Sports and Pediatric Cerebrospinal Fluid Shunts: Who Can Play?

Academic Article


  • OBJECTIVE: The purpose of this study was to collect and review available data on the incidence of sport-related complications in children with cerebrospinal fluid (CSF) shunts. METHODS: After review of medical and legal literature revealed no reports on sports and shunts, an Internet-based survey was conducted of pediatric neurosurgeons. Observed complications, recommendations for sport participation, and shunt volume data were collected. RESULTS: Ninety-two providers (55% sample) responded. Seventy-seven percent had never observed a sport-related shunt complication in their practice. The remaining 23% witnessed an estimated total of 25 to 30 complications. Broken shunt catheters and shunt dysfunction were the most common complications observed. Only one acute intracranial hematoma was reported in the entire series. The incidence of sport-related CSF complications in children seems to be significantly less than 1%. Ninety percent of pediatric neurosurgeons do not restrict their patients' participation in noncontact sports. For contact sports, approximately one-third of neurosurgeons preclude all participation, whereas another third restrict specific sports. The final third of neurosurgeons surveyed do not restrict participation in contact sports for children with CSF shunts. CONCLUSION: Sport-related complications in children with CSF shunts are very uncommon.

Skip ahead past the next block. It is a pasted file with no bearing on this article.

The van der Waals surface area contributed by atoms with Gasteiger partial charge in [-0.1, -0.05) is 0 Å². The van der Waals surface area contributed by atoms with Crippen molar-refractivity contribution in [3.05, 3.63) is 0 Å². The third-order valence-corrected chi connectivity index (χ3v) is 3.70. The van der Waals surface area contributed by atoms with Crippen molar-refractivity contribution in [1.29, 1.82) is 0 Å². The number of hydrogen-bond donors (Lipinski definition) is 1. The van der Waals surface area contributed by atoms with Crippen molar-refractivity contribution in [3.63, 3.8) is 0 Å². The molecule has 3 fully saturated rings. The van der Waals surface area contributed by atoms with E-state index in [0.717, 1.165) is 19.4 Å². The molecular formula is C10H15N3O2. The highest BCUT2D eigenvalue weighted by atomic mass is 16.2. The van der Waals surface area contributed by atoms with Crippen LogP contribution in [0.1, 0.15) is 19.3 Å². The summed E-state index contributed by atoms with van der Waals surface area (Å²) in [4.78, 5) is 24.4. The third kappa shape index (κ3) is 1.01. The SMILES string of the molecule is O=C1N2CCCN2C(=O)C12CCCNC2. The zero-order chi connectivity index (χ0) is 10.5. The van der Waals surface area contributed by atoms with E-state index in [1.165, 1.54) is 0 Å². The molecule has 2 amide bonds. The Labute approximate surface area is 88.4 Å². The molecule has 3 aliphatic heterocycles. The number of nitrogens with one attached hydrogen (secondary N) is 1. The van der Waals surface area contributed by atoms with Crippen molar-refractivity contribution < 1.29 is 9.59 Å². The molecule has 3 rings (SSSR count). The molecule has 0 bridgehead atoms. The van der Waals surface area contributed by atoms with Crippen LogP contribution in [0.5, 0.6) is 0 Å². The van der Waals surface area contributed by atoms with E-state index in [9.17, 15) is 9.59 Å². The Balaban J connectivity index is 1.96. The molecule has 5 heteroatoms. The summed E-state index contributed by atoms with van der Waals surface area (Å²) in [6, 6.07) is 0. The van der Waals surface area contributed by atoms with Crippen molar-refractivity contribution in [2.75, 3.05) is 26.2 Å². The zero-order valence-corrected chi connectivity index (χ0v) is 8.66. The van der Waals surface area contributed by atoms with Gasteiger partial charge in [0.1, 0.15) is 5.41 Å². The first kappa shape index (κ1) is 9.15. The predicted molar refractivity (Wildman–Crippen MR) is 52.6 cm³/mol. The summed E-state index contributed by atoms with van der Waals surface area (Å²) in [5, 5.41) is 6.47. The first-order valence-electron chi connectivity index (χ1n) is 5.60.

• Published In

  • Neurosurgery  Journal
  • Digital Object Identifier (doi)

    Author List

  • Blount JP; Severson M; Atkins V; Tubbs RS; Smyth MD; Wellons JC; Grabb PA; Oakes WJ; McComb JG; Bailes JE
  • Start Page

  • 1190
  • End Page

  • 1198
  • Volume

  • 54
  • Issue

  • 5